Classification.Contents1 History 2 Format 3 See also 4 References 5 External linksHistory[edit] The LCCN numbering system has been in use since 1898, at which time the acronym LCCN originally stood for Library of Congress
Library of Congress
Card Number. It has also been called the Library of Congress
Library of Congress
Catalog Card Number, among other names
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International Standard Name Identifier
The International Standard Name Identifier (ISNI) is an identifier for uniquely identifying the public identities of contributors to media content such as books, television programmes, and newspaper articles. Such an identifier consists of 16 digits. It can optionally be displayed as divided into four blocks. It was developed under the auspices of the International Organization for Standardization (ISO) as Draft International Standard 27729; the valid standard was published on 15 March 2012
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Système Universitaire De Documentation
The système universitaire de documentation or SUDOC is a system used by the libraries of French universities and higher education establishments to identify, track and manage the documents in their possession. The catalog, which contains more than 10 million references, allows students and researcher to search for bibliographical and location information in over 3,400 documentation centers. It is maintained by the Bibliographic Agency for Higher Education (fr) (ABES). External links[edit]Official websiteThis article relating to library science or information science is a stub
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Bibliothèque Nationale De France
The Bibliothèque nationale de France
France
(BnF, English: National Library of France"; French: [bi.bli.jɔ.tɛk na.sjɔ.nal də fʁɑ̃s]) is the national library of France, located in Paris. It is the national repository of all that is published in France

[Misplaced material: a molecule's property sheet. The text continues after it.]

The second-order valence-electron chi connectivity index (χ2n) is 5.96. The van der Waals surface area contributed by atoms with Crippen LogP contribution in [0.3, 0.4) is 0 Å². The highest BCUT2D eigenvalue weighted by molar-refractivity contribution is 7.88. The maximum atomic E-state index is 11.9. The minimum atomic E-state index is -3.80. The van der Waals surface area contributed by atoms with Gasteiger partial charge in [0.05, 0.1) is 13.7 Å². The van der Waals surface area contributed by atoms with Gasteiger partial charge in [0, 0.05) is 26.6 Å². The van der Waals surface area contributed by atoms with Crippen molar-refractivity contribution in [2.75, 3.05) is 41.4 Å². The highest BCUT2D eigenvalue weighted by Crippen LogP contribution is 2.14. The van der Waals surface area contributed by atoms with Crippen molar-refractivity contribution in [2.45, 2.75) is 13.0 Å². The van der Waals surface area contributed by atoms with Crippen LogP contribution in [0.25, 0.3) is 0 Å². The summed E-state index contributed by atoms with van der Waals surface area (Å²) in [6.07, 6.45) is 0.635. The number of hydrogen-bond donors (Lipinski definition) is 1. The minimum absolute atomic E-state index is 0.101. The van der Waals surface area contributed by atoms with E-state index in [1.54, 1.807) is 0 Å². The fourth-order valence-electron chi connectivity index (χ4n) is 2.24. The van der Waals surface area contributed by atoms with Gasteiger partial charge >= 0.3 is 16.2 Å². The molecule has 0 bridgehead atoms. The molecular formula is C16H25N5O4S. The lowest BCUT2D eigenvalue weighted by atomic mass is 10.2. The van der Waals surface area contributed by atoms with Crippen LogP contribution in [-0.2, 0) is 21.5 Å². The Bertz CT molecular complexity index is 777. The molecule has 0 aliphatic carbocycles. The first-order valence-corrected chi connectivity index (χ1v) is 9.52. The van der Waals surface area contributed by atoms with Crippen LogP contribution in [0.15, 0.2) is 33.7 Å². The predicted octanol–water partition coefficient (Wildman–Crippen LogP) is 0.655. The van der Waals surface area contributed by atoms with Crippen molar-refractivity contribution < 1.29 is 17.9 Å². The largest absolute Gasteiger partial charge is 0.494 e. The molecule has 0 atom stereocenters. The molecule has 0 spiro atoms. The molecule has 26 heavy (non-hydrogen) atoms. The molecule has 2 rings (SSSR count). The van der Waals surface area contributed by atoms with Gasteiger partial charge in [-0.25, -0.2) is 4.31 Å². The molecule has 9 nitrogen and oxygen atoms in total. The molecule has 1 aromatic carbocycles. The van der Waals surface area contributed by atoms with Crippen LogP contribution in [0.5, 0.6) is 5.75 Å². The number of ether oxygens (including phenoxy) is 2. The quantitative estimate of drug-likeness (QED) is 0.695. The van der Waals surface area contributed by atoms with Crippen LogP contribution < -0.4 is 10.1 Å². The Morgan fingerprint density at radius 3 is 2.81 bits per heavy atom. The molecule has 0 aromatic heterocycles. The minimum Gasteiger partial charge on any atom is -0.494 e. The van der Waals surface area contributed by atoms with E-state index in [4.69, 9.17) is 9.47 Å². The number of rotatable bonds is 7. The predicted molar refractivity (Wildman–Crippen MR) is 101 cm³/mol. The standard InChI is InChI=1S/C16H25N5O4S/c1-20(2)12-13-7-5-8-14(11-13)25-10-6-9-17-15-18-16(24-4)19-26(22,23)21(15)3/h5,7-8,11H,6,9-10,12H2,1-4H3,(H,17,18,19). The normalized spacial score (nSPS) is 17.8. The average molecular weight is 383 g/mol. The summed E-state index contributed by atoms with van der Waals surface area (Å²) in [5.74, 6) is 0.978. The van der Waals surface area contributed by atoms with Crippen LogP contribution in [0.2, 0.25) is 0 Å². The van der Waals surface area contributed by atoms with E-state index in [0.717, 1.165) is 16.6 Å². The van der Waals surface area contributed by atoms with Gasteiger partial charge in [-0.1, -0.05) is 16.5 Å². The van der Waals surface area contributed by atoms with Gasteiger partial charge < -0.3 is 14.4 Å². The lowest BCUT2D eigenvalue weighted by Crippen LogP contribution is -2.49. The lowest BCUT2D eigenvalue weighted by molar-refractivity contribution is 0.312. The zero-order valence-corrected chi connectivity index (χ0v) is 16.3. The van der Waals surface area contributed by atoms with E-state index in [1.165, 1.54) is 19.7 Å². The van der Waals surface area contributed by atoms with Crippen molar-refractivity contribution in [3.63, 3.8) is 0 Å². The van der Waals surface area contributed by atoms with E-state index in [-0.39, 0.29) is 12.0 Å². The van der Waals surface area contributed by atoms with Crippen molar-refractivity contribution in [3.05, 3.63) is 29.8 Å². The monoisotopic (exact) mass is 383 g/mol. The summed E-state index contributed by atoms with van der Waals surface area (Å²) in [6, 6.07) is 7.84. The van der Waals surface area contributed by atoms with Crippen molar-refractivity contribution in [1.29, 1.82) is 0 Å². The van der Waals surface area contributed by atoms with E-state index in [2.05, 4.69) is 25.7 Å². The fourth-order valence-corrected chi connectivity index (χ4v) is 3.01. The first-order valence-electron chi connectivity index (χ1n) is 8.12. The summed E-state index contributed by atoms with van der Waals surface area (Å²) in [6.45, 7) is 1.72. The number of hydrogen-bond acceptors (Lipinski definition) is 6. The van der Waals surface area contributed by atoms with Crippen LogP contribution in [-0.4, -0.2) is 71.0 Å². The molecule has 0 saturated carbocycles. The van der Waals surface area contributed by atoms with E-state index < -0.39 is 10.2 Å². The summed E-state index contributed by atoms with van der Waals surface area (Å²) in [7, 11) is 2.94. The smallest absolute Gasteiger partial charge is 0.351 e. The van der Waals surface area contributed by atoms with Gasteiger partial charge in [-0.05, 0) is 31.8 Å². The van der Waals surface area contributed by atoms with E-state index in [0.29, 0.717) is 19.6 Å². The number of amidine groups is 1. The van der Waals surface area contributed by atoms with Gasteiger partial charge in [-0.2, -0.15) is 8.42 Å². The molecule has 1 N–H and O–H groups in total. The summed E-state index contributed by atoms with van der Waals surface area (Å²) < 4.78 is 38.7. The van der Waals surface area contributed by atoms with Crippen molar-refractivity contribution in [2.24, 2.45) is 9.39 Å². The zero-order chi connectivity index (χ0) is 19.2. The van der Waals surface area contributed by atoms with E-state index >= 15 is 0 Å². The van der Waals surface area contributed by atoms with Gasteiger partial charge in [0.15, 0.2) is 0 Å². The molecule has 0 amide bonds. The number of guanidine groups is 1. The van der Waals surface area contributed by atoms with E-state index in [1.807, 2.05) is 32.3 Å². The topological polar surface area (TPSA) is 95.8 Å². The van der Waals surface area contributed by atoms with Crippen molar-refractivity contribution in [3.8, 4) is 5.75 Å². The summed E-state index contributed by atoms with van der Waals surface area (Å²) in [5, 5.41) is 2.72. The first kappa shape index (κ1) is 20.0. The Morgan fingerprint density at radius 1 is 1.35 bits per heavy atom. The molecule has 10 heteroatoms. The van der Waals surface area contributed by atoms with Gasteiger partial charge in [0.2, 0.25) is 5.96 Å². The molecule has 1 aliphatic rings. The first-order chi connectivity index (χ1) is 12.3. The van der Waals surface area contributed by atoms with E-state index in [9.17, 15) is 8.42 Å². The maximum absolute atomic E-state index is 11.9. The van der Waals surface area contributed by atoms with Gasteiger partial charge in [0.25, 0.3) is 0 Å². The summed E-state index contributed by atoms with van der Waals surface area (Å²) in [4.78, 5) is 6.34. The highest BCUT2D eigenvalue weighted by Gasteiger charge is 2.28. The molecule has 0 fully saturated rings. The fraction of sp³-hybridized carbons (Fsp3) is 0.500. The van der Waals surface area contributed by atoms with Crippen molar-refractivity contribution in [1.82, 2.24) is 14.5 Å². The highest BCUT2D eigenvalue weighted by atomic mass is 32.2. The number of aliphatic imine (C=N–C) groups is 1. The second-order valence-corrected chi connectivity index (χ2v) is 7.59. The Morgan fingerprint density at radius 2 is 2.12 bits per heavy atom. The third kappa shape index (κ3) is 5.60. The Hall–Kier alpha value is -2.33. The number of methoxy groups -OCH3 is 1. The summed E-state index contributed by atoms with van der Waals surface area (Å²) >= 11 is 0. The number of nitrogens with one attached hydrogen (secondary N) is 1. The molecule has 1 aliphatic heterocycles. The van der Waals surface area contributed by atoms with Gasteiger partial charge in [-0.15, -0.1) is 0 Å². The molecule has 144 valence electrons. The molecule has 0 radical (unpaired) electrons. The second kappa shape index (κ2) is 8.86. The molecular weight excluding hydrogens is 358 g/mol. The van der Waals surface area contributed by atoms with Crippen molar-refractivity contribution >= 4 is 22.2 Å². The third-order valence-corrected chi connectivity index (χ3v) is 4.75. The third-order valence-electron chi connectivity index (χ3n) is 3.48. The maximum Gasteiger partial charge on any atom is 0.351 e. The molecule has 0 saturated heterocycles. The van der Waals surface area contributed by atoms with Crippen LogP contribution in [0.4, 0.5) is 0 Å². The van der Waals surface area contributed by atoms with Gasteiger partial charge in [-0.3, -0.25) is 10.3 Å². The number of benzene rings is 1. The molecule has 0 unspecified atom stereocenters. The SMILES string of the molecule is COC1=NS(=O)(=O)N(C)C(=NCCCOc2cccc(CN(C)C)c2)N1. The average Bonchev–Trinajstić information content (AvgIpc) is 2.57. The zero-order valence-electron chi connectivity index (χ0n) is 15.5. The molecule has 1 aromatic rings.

France
and also holds extensive historical collections.Contents1 History 2 New buildings 3 Mission 4 Manuscript
Manuscript
collection 5 Digital library 6 List of directors6.1 1369–1792 6.2 1792–present7 In popular culture 8 See also 9 References 10 Further reading 11 External linksHistory[edit]See also: History of the Bibliothèque nationale de France (fr)The National Library of France
France
traces its origin to the royal library founded at the Louvre Palace
Louvre Palace
by Charles V in 1368
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SNAC
SNAC, or Social Networks and Archival Context, is an online effort for discovering, locating, and using distributed historical records started by a collaboration of United States-based organizations. It was established in 2010, with funding from the National Endowment for the Humanities (NEH) by the National Archives and Records Administration (NARA),[1] California Digital Library (CDL), Institute for Advanced Technology in the Humanities (IATH) at the University of Virginia and the University of California, Berkeley School of Information.[2][3] See also[edit] Archival Resource Key (ARK)References[edit]^ Ferriero, David (2015-08-18). "Introducing SNAC". National Archives - AOTUS blog. Retrieved 2017-05-08.  ^ "SNAC: Social Networks and Archival Context". socialarchive.iath.virginia.edu. Retrieved 2017-05-08.  ^ Larson, Ray R.; Pitti, Daniel; Turner, Adrian (2014)
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Special
Special
Special
or specials may refer to:Contents1 Music 2 Film and television 3 Other uses 4 See alsoMusic[edit] Special
Special
(album), a 1992
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Le Figaro
Le Figaro
Le Figaro
(French pronunciation: ​[lə fiɡaʁo]) is a French daily morning newspaper founded in 1826 and published in Paris.[4] Le Figaro is the oldest national daily in France and is one of the two French newspapers of record, along with Le Monde.[4] With its center-right editorial line, Le Figaro
Le Figaro
is the second-largest national newspaper in France after Le Parisien
Le Parisien
and before Le Monde, although some regional papers such as Ouest-France
Ouest-France
have larger circulations. In 2012, the paper had an average circulation of 330,952 copies per issue.[5] The paper is published in the berliner format, switching from a broadsheet in 2009. The newspaper is owned by Le Figaro
Le Figaro
Group, whose publications include TV Magazine and Evene
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Hippolyte De Villemessant
Jean Hippolyte Auguste Delaunay de Villemessant (22 April 1810, Rouen – 12 April 1879, Monte-Carlo) was a conservative French journalist.Contents1 Life 2 Resorts 3 Publications 4 Notes 5 External linksLife[edit] The son of colonel Pierre Cartier and of Augustine Louise Renée Françoise de Launay de Villemessant, Hippolyte de Villemessant
Hippolyte de Villemessant
began his career trading in ribbons. After his business fell apart, he left to become an insurance inspector in Tours
Tours
then in Nantes. Moving to Paris in 1839, he launched a weekly magazine on fashion, literature, theatre and music entitled La Sylphide, which was impregnated with perfume from his advertisers. In 1841 he set up the Le Miroir des dames, which only lasted two years. In 1844, La Sylphide met the same fate.[1] In May 1848, he tried again with Le Lampion, which lasted three months